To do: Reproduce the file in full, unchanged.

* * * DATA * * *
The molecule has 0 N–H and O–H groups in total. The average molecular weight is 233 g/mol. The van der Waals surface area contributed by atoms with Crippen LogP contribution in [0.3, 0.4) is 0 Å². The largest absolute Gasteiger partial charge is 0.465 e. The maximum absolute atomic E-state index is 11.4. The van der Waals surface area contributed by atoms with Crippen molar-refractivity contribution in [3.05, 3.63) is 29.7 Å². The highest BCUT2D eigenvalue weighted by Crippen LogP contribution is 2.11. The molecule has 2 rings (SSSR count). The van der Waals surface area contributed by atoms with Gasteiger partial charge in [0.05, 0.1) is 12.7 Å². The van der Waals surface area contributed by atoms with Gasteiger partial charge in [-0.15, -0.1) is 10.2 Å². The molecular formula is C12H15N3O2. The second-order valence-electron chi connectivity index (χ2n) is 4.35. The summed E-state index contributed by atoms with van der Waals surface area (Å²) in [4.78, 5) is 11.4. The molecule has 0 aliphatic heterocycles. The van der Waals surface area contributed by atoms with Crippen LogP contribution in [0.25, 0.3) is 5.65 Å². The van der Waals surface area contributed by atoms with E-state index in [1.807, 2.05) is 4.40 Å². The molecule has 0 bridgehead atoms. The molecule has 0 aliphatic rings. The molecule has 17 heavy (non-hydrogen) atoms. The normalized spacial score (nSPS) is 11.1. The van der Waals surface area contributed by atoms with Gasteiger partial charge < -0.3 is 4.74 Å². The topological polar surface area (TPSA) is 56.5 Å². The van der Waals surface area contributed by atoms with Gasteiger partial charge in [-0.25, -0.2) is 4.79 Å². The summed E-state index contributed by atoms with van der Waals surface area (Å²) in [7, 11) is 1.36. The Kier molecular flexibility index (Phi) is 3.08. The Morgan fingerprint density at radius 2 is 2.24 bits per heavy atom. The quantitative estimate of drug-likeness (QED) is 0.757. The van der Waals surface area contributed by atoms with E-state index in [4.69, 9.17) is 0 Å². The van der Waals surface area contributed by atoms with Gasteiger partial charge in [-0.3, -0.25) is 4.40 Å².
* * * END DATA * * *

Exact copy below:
The molecule has 0 N–H and O–H groups in total. The average molecular weight is 233 g/mol. The van der Waals surface area contributed by atoms with Crippen LogP contribution in [0.3, 0.4) is 0 Å². The largest absolute Gasteiger partial charge is 0.465 e. The maximum absolute atomic E-state index is 11.4. The van der Waals surface area contributed by atoms with Crippen molar-refractivity contribution in [3.05, 3.63) is 29.7 Å². The highest BCUT2D eigenvalue weighted by Crippen LogP contribution is 2.11. The molecule has 2 rings (SSSR count). The van der Waals surface area contributed by atoms with Gasteiger partial charge in [0.05, 0.1) is 12.7 Å². The van der Waals surface area contributed by atoms with Gasteiger partial charge in [-0.15, -0.1) is 10.2 Å². The molecular formula is C12H15N3O2. The second-order valence-electron chi connectivity index (χ2n) is 4.35. The summed E-state index contributed by atoms with van der Waals surface area (Å²) in [4.78, 5) is 11.4. The molecule has 0 aliphatic heterocycles. The van der Waals surface area contributed by atoms with Crippen LogP contribution in [0.25, 0.3) is 5.65 Å². The van der Waals surface area contributed by atoms with E-state index in [1.807, 2.05) is 4.40 Å². The molecule has 0 bridgehead atoms. The molecule has 0 aliphatic rings. The molecule has 17 heavy (non-hydrogen) atoms. The normalized spacial score (nSPS) is 11.1. The van der Waals surface area contributed by atoms with Gasteiger partial charge < -0.3 is 4.74 Å². The topological polar surface area (TPSA) is 56.5 Å². The van der Waals surface area contributed by atoms with Gasteiger partial charge in [-0.25, -0.2) is 4.79 Å². The summed E-state index contributed by atoms with van der Waals surface area (Å²) in [7, 11) is 1.36. The Kier molecular flexibility index (Phi) is 3.08. The Morgan fingerprint density at radius 2 is 2.24 bits per heavy atom. The quantitative estimate of drug-likeness (QED) is 0.757. The van der Waals surface area contributed by atoms with E-state index in [4.69, 9.17) is 0 Å². The van der Waals surface area contributed by atoms with Gasteiger partial charge in [-0.3, -0.25) is 4.40 Å².